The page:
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INTEREST EXPANDS IN CAREER PROGRAM

Sixty-one members of the new freshman class at Fredonia Central School have a project that isn't due until their senior year.

And they are looking to the community for help.

Over the next several years, the students will work with mentors employed in career paths they have selected. As seniors, the 61 will complete a project outlining goals after high school and how they will achieve them. Part of the responsibility is a presentation before an audience.

"They will speak to a group they select, focusing on what they're going to do when they leave school and how it directly correlates with their education," said John Ames, work force preparation coordinator.

Although the senior project has been an option for several years, this is the first year the idea has caught fire. The 61 students represent more than 25 percent of their class.

"This is the first large group we have actively recruited," Ames said. "It represents a true cross section of the class and includes every ability level."

The senior project carries one-quarter of an academic credit and will appear on high school transcripts.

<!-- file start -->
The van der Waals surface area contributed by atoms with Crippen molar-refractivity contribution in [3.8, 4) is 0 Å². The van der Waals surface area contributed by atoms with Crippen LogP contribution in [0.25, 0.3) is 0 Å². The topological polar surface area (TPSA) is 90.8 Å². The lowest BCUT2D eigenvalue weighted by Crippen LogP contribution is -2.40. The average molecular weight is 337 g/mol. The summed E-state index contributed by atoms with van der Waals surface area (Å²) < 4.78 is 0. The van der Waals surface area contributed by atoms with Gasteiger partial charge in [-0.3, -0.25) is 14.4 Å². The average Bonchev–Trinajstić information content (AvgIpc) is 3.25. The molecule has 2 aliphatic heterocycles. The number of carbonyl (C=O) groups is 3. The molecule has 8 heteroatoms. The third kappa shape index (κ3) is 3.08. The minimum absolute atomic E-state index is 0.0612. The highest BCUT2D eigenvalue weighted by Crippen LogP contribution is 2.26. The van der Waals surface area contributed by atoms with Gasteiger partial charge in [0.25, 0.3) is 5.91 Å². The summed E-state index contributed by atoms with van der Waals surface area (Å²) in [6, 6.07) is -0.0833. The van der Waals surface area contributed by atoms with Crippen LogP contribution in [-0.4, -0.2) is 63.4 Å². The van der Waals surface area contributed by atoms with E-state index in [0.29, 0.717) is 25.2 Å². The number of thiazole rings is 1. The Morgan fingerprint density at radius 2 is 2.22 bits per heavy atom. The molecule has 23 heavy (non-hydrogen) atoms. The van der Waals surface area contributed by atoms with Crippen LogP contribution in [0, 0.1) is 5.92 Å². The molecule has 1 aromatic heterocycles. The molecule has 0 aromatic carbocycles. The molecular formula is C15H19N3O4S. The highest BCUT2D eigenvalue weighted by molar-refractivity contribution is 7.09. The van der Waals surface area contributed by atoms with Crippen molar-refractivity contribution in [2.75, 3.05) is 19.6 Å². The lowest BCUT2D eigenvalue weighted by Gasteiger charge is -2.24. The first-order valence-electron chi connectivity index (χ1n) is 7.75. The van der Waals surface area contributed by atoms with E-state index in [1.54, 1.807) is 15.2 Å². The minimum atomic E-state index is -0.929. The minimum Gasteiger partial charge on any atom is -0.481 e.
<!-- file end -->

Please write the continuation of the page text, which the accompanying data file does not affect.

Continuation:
"It allows the students to say to prospective colleges or employers, 'This is something extra I didn't have to do, but I did it anyway,' " Ames said.

The finer details of the project will be worked out this fall.

The project is just part of the district's School To Work Program, covering kindergarten through 12th grade. Although recognized by the state, the project is not mandated.

"Very few schools have this as a requirement," Ames said. "The state Department of Education is looking on with a great deal of interest, especially as standards are increasing."

As a result, he added, Fredonia has tried to develop "as close to a model program as possible."

The School to Work Program will be funded by a $100,000 federal grant channeled through the state. It marks the final year of a five-year grant.

"That's why we've integrated so much of this into our curriculum," Ames said.

The extensive program starts students thinking about career options in the primary grades. By the seventh grade, students are expected to be focused on their lives after high school.

The program also includes community beautification projects, jobs "shadowing" and community service.

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